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as secretary of state. many questions remain on the response to terror attacks in benghazi. some wonder whether or not we'll learn the truth. good morning, everybody. i'm bill hemmer. welcome to "america's newsroom." we have our nice little "elf" here today. >> i'm alisyn camerota in for martha today. she wants to avoid a vote, length i, disruptive and costly confirmation process. critics say regardless of ryce's decision the investigation into benghazi will continue. here is lindsey graham on that. >> i hold her accountable and responsible for misleading the american people. failures on the intelligence community. there is fog of war component. i think she was chosen for a reason bill: still more on that statement now with buy on york, chief political correspondent for the "washington examiner". good morning to you. so many questions remain. first off why did they make this move now? >> because time was running out and the administration, i think, hoped that opposition among republicans in the senate to rice would diminish but it didn't. the thing that really killed it, they understood, john m
comments five days after the attack on the outpost in benghazi. the attack killed the u.s. ambassador to libya chris stevens and three other americans. intelligence officials say they gave ambassador rice the talking points she used on the sunday shows and they took out the references to al qaeda. the "wall street journal," which our parent company owns, reports more than two dozen agencies helped edit those talking points. officials tell the journal the cia made the call to remove the al qaeda references. why? to protect intelligence sources. according to the reporting of the journal, the fbi agreed with that decision but some state department officials said it made the talking points too vegas. now fox news has learned the director of national intelligence plans to give a classified briefing on benghazi tomorrow for the entire house of representatives. for the rest of the story, catherine herridge with us from washington now. catherine? >> shepard, tomorrow on capitol hill, a second round of closed classified briefings for all the members of the house of representatives, nation's to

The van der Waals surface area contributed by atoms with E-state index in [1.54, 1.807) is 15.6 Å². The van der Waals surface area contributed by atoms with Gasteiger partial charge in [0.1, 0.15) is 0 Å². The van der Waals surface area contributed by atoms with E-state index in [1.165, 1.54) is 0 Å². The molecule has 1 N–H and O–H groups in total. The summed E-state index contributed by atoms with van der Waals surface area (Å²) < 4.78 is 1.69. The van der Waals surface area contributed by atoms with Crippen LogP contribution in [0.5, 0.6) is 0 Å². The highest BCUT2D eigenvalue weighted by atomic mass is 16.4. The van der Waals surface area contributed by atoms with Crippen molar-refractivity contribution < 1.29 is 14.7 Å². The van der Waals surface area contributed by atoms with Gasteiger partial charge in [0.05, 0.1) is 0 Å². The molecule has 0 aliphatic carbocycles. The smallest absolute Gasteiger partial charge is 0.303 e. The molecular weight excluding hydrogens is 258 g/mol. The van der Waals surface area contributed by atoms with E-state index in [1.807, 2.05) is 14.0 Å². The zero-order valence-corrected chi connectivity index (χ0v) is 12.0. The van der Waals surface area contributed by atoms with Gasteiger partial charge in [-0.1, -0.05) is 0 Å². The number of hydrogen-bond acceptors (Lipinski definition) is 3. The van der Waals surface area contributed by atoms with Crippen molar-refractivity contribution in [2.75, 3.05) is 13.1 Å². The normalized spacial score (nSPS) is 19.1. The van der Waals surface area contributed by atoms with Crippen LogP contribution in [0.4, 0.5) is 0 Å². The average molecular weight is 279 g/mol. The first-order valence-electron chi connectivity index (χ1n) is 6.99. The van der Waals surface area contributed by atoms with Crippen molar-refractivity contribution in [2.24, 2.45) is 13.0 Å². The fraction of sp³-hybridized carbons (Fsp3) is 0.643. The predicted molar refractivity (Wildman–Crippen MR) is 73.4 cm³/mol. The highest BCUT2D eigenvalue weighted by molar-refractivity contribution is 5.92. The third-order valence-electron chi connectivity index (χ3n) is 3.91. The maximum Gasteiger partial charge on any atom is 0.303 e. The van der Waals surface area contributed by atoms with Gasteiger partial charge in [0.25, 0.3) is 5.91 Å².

. jenna: breaking information in the benghazi terror investigation, as we await news from a bipartisan classified briefing on that deadly attack back on september 11th when terrorists killed four americans, including our ambassador to libya. we are staking out the hearing if case any lawmakers decide to talk. catherine herridge will bring us a live report a little later on in the show. >> reporter: i want to go live to the president who is speaking before a group of business leaders, let's listen in. >> it's good to be back at the business roundtable. jim, thanks for your leadership. originally my team had prepared some remarks, they always get nervous when -- when i'm out there on my own, you never know what i might say. but given the dialogue that we had the last time i thought it was useful for me to abbreviate my remarks, speak off the cuff at the top and spend most of our time just having a conversation. let me begin by saying that all of you in this room are not just business leaders, not just ceo's of your companies, but you're also economic leaders and thought leaders in this c